Last night it was my husband’s turn to take our eight-year-old twin daughters to bed. In recent years, our bedtime routine has been downgraded from a full-on vaudeville act which included singing, dancing, and occasional joke telling, to a leisurely tuck-in full of questions ranging anywhere from “Can we paint our room black?” (No.) to “Is God real?” (Um???) Last night, the latter happened, and had it been me in the room, had I been the one to receive the God question, I might have been okay with what happened. But it was not me. And I was not alright.
I was born on a Sunday, and we all missed mass that day.
When my daughters were born, we made the decision to not have them baptized. They’ve never stepped foot in a church, and up until the age of five they believed our local churches to be mystical castles. They’ve heard about religion, specifically the Catholic tradition, from grandparents and various community members, but they’ve never been formally instructed by any stretch of the imagination. Then, at the age of four, my grandmother decided to introduce them to Ba, my long-dead grandfather. And with that came heaven, because how could I look at their faces and tell them that Ba was simply no more? Because how could I believe that myself? Because how could I allow them to be so jaded at four years old that they believe nothing but blackness waits for them at the end of this light we call life? Because it was 2:30 on a Monday and I was in a hurry to shuttle them from school to piano and to make dinner and do homework in between. And because heaven was easy.
My grandmother wrapped a rosary around her wrist and prayed for my grandfather’s return. I hung rosaries from my preteen neck and pretended to be Madonna.
When I was twelve, I asked my father if I could “drop out” of my Roman Catholic instruction. He sat on the edge of my bed with particles of light in the sunbeams around him. I told him I didn’t believe in God, or heaven, or Jesus, or any of it. He told me faith is walking off a cliff and knowing someone will be there to catch you. No one has ever been there to catch me.
When I was marrying my first husband, we were married in a church by a Catholic priest who was later revealed to have a fetish for the feet of underage girls, and I told him what I knew he wanted to hear. Yes, I believe in the institution of marriage. Yes, I will honor and obey. Yes, yes, yes. We divorced eighteen months later.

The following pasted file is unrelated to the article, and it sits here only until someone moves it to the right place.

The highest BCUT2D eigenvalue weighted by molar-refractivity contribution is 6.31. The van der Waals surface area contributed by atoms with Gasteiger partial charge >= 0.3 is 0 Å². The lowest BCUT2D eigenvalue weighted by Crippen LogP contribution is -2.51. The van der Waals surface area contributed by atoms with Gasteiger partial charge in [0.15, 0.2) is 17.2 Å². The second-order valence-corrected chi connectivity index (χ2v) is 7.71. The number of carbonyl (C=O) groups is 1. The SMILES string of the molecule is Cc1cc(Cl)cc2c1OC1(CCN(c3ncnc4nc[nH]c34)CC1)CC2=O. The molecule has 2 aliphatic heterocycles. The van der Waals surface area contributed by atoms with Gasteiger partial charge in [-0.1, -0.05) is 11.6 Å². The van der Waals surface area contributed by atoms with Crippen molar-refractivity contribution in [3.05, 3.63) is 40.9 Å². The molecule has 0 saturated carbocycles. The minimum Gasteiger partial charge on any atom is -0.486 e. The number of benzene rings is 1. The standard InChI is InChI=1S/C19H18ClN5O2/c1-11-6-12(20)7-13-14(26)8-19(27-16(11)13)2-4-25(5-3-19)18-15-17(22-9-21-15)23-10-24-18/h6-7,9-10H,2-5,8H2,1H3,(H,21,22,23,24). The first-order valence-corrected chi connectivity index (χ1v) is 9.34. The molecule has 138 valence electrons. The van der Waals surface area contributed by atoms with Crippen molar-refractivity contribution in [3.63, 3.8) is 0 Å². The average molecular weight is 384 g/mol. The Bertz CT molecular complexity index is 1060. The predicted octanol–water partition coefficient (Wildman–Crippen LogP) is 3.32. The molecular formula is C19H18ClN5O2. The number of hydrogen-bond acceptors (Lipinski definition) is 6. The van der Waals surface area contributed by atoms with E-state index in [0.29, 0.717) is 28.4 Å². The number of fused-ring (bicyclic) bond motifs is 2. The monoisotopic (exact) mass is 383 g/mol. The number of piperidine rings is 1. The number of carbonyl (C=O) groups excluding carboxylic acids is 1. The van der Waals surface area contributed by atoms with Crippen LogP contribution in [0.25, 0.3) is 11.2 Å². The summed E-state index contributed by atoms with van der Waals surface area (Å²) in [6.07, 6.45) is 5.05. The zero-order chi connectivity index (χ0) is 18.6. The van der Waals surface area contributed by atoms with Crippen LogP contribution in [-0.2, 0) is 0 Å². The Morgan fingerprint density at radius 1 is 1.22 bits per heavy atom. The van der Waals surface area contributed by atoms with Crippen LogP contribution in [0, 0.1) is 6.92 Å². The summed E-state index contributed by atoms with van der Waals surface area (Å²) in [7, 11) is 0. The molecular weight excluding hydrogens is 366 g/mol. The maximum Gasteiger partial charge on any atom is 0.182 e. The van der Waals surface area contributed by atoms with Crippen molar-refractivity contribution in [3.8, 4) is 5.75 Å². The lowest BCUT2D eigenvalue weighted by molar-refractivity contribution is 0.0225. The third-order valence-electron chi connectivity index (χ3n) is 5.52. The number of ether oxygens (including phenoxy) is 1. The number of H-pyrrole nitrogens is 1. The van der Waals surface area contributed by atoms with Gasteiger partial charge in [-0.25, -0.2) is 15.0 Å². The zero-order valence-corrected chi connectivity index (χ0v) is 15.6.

Father Penn told my second-grade Sunday school class that Satan was making us yawn during his sermon, and that we should resist Satan and all of his ignorance by staying awake.
When I found out about the children killed at Sandy Hook Elementary, the children who were exactly the same age as my children, I called my mother with hysteria in my voice and sobs in my throat. I don’t know what to do with this, I don’t know where to put this. I would have given anything for a jar marked ‘FAITH’ in which to pour that pain.
The most religious person I know is my grandmother, who believes with equal conviction that a Scorpio rising sign has more of an influence on your physical appearance than genetics.
Before my girls were born, I swore that as a mother I would “breastfeed, use cloth diapers, and smile a lot.” None of those things happened. I also swore that I would debunk the Santa Claus myth early, not spend money on Christmas presents, never let my kids have soda, and be painstakingly honest most of the time. I just finished ordering two Kindle Fires to place under our tree from Santa, and I’m pretty sure one of my daughters is hooked on Pepsi. And now, they think their great-grandfather is walking around on a cloud somewhere in the sky. And it isn’t that horrible after all, because I’d like to think he’s there too. So, maybe talking to my kids about God isn’t the end of the world. Maybe the best religion is made up of the bits and pieces that work for each of us. What would my life had been like if, during that faith conversation, my father had said he didn’t know? That he was confused too, and that it was okay to be uncertain. Would I have been the better for it? Or would I have struggled more, not having something-real or not- to grab onto in the face of a storm?
There are no stupid questions, only stupid answers.
What happened last night was the inevitable. “The girls asked if God is real,” my husband said.
Him: And what? I told them that I don’t believe in God.
Me: And what did they say?
Him: They said they don’t either.
And an incredible sadness welled up inside my belly, where they once lived, where I rubbed them, and sang to them, and prayed to God for them.
If there was ever a moment I believed in God it was when I first held them in my arms.